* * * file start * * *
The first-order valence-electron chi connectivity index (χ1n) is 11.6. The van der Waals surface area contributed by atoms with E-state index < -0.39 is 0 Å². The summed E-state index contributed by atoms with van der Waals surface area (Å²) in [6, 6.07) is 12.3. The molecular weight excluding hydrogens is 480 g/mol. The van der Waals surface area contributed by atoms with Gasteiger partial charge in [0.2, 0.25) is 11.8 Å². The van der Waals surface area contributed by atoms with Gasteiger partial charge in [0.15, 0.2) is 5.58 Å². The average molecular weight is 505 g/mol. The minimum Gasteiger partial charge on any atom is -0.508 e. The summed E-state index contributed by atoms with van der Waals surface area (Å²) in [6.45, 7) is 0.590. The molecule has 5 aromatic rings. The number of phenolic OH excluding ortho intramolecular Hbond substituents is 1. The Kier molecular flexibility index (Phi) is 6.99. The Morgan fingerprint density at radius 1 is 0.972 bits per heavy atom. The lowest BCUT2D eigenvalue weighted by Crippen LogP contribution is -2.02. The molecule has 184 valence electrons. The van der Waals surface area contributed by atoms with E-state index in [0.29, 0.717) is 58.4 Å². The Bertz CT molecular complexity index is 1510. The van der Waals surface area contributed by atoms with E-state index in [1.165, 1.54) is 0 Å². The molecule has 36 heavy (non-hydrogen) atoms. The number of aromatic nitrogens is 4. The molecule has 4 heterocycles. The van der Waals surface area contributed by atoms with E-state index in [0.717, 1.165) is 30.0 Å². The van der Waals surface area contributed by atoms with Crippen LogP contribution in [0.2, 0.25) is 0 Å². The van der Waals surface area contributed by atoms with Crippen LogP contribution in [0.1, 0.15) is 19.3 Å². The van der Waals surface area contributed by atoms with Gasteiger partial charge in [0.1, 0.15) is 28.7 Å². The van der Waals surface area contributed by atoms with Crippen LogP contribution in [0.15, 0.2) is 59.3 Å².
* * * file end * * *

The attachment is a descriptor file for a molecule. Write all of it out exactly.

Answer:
The first-order valence-electron chi connectivity index (χ1n) is 11.6. The van der Waals surface area contributed by atoms with E-state index < -0.39 is 0 Å². The summed E-state index contributed by atoms with van der Waals surface area (Å²) in [6, 6.07) is 12.3. The molecular weight excluding hydrogens is 480 g/mol. The van der Waals surface area contributed by atoms with Gasteiger partial charge in [0.2, 0.25) is 11.8 Å². The van der Waals surface area contributed by atoms with Gasteiger partial charge in [0.15, 0.2) is 5.58 Å². The average molecular weight is 505 g/mol. The minimum Gasteiger partial charge on any atom is -0.508 e. The summed E-state index contributed by atoms with van der Waals surface area (Å²) in [6.45, 7) is 0.590. The molecule has 5 aromatic rings. The number of phenolic OH excluding ortho intramolecular Hbond substituents is 1. The Kier molecular flexibility index (Phi) is 6.99. The Morgan fingerprint density at radius 1 is 0.972 bits per heavy atom. The lowest BCUT2D eigenvalue weighted by Crippen LogP contribution is -2.02. The molecule has 184 valence electrons. The van der Waals surface area contributed by atoms with E-state index in [0.29, 0.717) is 58.4 Å². The Bertz CT molecular complexity index is 1510. The van der Waals surface area contributed by atoms with E-state index in [1.165, 1.54) is 0 Å². The molecule has 36 heavy (non-hydrogen) atoms. The number of aromatic nitrogens is 4. The molecule has 4 heterocycles. The van der Waals surface area contributed by atoms with E-state index in [0.717, 1.165) is 30.0 Å². The van der Waals surface area contributed by atoms with Crippen LogP contribution in [0.2, 0.25) is 0 Å². The van der Waals surface area contributed by atoms with Crippen LogP contribution in [0.1, 0.15) is 19.3 Å². The van der Waals surface area contributed by atoms with Gasteiger partial charge in [0.1, 0.15) is 28.7 Å². The van der Waals surface area contributed by atoms with Crippen LogP contribution in [0.15, 0.2) is 59.3 Å².